What options are available to create a vacuum using hydraulics? I am working on constructing a small planter which needs a vacuum to operate.

Planters operate best at a pressure of 10 PSI. I think flow is around 30-50 gallon per minute range per row unit. This design has 2 row units.

  • $\begingroup$ Are you referring to suction (moving fluids from behind the pump) or operating within a vacuum? i.e. amazon.com/3B-Scientific-U21851-Vacuum-Bell/dp/B005LY43BW $\endgroup$ Jan 22 '16 at 14:37
  • $\begingroup$ I'm thinking suction. $\endgroup$ Jan 22 '16 at 14:55
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    $\begingroup$ There are a lot of options for suction pumps but there is little that can be done without you telling us what your situation or plan is. $\endgroup$ Jan 22 '16 at 16:37
  • $\begingroup$ It would help to answer this question if you could elaborate on a few things ie : $\endgroup$ Jan 22 '16 at 22:43
  • $\begingroup$ Added pressure and best guess at flow rate. $\endgroup$ Jan 23 '16 at 23:50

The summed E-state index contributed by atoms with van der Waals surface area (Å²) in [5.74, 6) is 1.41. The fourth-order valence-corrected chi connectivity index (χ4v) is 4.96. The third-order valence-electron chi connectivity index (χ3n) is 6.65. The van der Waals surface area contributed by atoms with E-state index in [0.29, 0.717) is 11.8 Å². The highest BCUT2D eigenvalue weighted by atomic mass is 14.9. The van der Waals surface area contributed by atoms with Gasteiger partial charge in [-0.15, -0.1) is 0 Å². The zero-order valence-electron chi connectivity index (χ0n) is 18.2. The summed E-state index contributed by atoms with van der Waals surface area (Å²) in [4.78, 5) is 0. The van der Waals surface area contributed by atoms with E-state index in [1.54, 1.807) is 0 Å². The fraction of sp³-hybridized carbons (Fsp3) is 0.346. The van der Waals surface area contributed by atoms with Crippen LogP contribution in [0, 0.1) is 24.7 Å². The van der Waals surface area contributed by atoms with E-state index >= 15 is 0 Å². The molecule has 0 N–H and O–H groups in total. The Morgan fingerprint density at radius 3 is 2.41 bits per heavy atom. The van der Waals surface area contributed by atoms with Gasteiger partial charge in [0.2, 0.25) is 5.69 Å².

There are devices called aspirators which use a stream of water to create a vacuum by the venturi effect. They basically consist of a T connector with the suction inlet at right angles to the the water flow. Across the joint the water flow is constricted, which accelerates it, dropping the pressure and creating suction.

The vacuum pressure generated is fairly modest and they use quite a lot of water but they are extremely simple. But if you need the vacuum to do a significant amount of work this may not be adequate. However is you can include a source of compressed air in your system then much higher pressures are possible using the same principal.

What is practical really depends on the context, for example whether you want discrete pulses eg to pick something up with a suction cup or a continuous suction more like a vacuum cleaner. In many cases a self contained electric vacuum pump will be the most convenient solution.

Obviously there is ultimately the possibility to operate a vacuum pump or piston via a hydraulic motor or actuator.

  • $\begingroup$ Up voted because this is an option. I'm hoping to generate a range of options so I can pick the best for this design. $\endgroup$ Jan 23 '16 at 23:47

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